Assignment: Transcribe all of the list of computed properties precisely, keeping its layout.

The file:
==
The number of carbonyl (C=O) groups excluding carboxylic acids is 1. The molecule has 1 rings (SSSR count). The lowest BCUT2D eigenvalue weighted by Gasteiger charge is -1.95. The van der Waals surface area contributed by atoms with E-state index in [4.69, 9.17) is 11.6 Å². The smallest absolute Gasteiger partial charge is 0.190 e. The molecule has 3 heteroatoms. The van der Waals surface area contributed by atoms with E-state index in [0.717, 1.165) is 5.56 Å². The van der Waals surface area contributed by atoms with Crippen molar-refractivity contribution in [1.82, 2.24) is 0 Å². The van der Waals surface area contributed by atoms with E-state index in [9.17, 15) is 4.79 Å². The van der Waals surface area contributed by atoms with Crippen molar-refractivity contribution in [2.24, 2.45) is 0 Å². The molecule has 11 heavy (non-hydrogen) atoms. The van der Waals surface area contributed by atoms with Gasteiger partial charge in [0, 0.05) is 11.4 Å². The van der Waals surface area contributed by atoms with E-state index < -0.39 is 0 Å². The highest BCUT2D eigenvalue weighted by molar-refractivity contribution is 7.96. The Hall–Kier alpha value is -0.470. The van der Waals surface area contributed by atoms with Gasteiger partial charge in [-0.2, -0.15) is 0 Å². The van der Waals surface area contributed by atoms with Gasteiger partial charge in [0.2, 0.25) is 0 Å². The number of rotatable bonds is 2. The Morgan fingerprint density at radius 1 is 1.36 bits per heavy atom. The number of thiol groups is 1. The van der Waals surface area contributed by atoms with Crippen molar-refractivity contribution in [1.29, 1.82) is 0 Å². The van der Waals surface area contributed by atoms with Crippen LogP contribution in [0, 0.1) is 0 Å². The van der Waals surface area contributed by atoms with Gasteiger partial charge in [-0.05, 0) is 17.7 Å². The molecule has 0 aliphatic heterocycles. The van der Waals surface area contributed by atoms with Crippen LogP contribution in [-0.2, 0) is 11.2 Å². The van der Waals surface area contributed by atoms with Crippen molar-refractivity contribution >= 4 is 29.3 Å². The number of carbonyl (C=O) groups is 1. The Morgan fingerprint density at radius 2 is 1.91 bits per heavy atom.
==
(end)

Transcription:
The number of carbonyl (C=O) groups excluding carboxylic acids is 1. The molecule has 1 rings (SSSR count). The lowest BCUT2D eigenvalue weighted by Gasteiger charge is -1.95. The van der Waals surface area contributed by atoms with E-state index in [4.69, 9.17) is 11.6 Å². The smallest absolute Gasteiger partial charge is 0.190 e. The molecule has 3 heteroatoms. The van der Waals surface area contributed by atoms with E-state index in [0.717, 1.165) is 5.56 Å². The van der Waals surface area contributed by atoms with Crippen molar-refractivity contribution in [1.82, 2.24) is 0 Å². The van der Waals surface area contributed by atoms with E-state index in [9.17, 15) is 4.79 Å². The van der Waals surface area contributed by atoms with Crippen molar-refractivity contribution in [2.24, 2.45) is 0 Å². The molecule has 11 heavy (non-hydrogen) atoms. The van der Waals surface area contributed by atoms with Gasteiger partial charge in [0, 0.05) is 11.4 Å². The van der Waals surface area contributed by atoms with E-state index < -0.39 is 0 Å². The highest BCUT2D eigenvalue weighted by molar-refractivity contribution is 7.96. The Hall–Kier alpha value is -0.470. The van der Waals surface area contributed by atoms with Gasteiger partial charge in [-0.2, -0.15) is 0 Å². The van der Waals surface area contributed by atoms with Gasteiger partial charge in [0.2, 0.25) is 0 Å². The number of rotatable bonds is 2. The Morgan fingerprint density at radius 1 is 1.36 bits per heavy atom. The number of thiol groups is 1. The van der Waals surface area contributed by atoms with Crippen molar-refractivity contribution in [1.29, 1.82) is 0 Å². The van der Waals surface area contributed by atoms with Crippen LogP contribution in [0, 0.1) is 0 Å². The van der Waals surface area contributed by atoms with Gasteiger partial charge in [-0.05, 0) is 17.7 Å². The molecule has 0 aliphatic heterocycles. The van der Waals surface area contributed by atoms with Crippen LogP contribution in [-0.2, 0) is 11.2 Å². The van der Waals surface area contributed by atoms with Crippen molar-refractivity contribution >= 4 is 29.3 Å². The number of carbonyl (C=O) groups is 1. The Morgan fingerprint density at radius 2 is 1.91 bits per heavy atom.